Jul. 7—Two doors and a wooden table riddled with bullet holes, several bags of marijuana and the AK-74 prosecutors say was used to kill two people last spring, including a Grand Forks police officer, was among the evidence shown to jurors on the sixth day of the trial for Salamah Pendleton.
North Dakota Bureau of Criminal Investigation Special Agents Kelly Wimer and Edwin Carter each testified on Wednesday, July 7, about their investigation of the Grand Forks apartment where the fatal shooting occurred last year. In addition to the physical evidence, jurors were shown dozens of photographs of the interior and exterior of the crime scenes, which spanned three apartments in two complexes.
Among the photographed evidence included two pages out of a legal dictionary found in Pendleton's apartment. Carter testified that the dictionary had been found left open in the living room, turned to pages detailing the definitions of homicide and justifiable homicide.
Carter speculated, based on his interpretation of the evidence, that whoever was studying the legal dictionary could have been preparing themselves for some type of attack.
"It was my belief ... that someone was researching what they could do ... as if they were preparing or trying to ready themselves," he said.
Pendleton, 42, is facing two counts of murder for the deaths of his mother, Lola Moore, and Officer Cody Holte. Prosecutors allege that on May 27, 2020, two Grand Forks County Sheriff's deputies attempted to evict Pendleton and Moore from their South 17th Street apartment when Pendleton opened fire on the deputies. Two Grand Forks police officers, including Holte, responded to the shooting.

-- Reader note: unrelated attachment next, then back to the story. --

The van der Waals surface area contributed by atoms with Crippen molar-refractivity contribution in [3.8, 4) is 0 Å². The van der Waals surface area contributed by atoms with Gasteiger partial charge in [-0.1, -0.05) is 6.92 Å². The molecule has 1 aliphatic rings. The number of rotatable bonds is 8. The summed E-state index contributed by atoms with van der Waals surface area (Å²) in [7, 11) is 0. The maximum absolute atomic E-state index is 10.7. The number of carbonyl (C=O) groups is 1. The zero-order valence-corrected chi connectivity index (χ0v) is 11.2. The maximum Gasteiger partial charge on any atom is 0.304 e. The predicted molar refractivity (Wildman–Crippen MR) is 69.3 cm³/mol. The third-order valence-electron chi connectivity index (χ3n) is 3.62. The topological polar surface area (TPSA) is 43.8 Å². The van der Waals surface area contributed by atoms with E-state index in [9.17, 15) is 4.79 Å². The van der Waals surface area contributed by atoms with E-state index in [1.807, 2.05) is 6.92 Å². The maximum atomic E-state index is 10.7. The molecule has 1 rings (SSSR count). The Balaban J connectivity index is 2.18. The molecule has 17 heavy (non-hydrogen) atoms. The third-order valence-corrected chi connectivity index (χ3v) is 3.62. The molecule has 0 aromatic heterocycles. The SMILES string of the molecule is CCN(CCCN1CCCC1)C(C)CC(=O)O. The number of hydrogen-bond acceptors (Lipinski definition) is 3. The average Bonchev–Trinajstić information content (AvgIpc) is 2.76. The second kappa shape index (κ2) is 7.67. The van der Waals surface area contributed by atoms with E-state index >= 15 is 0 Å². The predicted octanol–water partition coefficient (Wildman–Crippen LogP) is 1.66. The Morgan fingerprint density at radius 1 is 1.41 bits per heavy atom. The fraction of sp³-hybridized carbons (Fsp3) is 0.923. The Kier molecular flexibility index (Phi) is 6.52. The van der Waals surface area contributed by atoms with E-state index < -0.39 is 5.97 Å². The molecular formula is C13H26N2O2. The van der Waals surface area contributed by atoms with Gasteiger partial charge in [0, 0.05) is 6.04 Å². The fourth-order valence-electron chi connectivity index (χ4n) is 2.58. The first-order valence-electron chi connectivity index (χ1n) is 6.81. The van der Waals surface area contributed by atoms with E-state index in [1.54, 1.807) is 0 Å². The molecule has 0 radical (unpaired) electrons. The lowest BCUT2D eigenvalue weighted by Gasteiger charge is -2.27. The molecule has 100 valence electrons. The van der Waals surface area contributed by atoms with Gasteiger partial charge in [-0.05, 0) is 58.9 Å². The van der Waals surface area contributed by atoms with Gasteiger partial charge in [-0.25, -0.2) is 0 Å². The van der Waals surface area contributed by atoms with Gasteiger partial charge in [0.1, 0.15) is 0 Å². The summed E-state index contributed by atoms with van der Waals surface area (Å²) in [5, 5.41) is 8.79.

Pendleton also faces three counts of attempted murder for each of the other three officers in the apartment at the time of the shooting, as well as one count each of criminal mischief, terrorizing, reckless endangerment and possession of marijuana with intent to deliver it.
Investigators who testified on Tuesday described the scene in Pendleton's apartment after the shooting as "overwhelming," "like a warzone," and "nothing I'd ever seen before." Wimer and Carter described bullet holes from floor to ceiling, overturned furniture, broken glass, shell casings and blood pools, spatter and trails.
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Carter said it took a team of state investigators two days to process the crime scene, which included measuring, numbering, photographing and collecting evidence and creating diagrams of the scene.
Wimer noted that the nature of the bullet holes were particularly concerning to him because it was clear that they were strong enough to penetrate multiple surfaces without stopping, as seen by bullets found not only in Pendleton's apartment, but other apartments and a neighboring building.
Investigators also located several individually-packaged bags of marijuana in the living room and in a safe in Pendleton's bedroom, as well as a digital scale with marijuana residue and about $1,100.
Based on those findings, as well as text messages located on Pendleton's phone between him and individuals who seemingly wished to purchase marijuana from him, Carter testified that he believes Pendleton was selling marijuana out of the apartment.
Testimony will continue Thursday morning, July 8, when additional members of the BCI's team of investigators are expected to take the stand.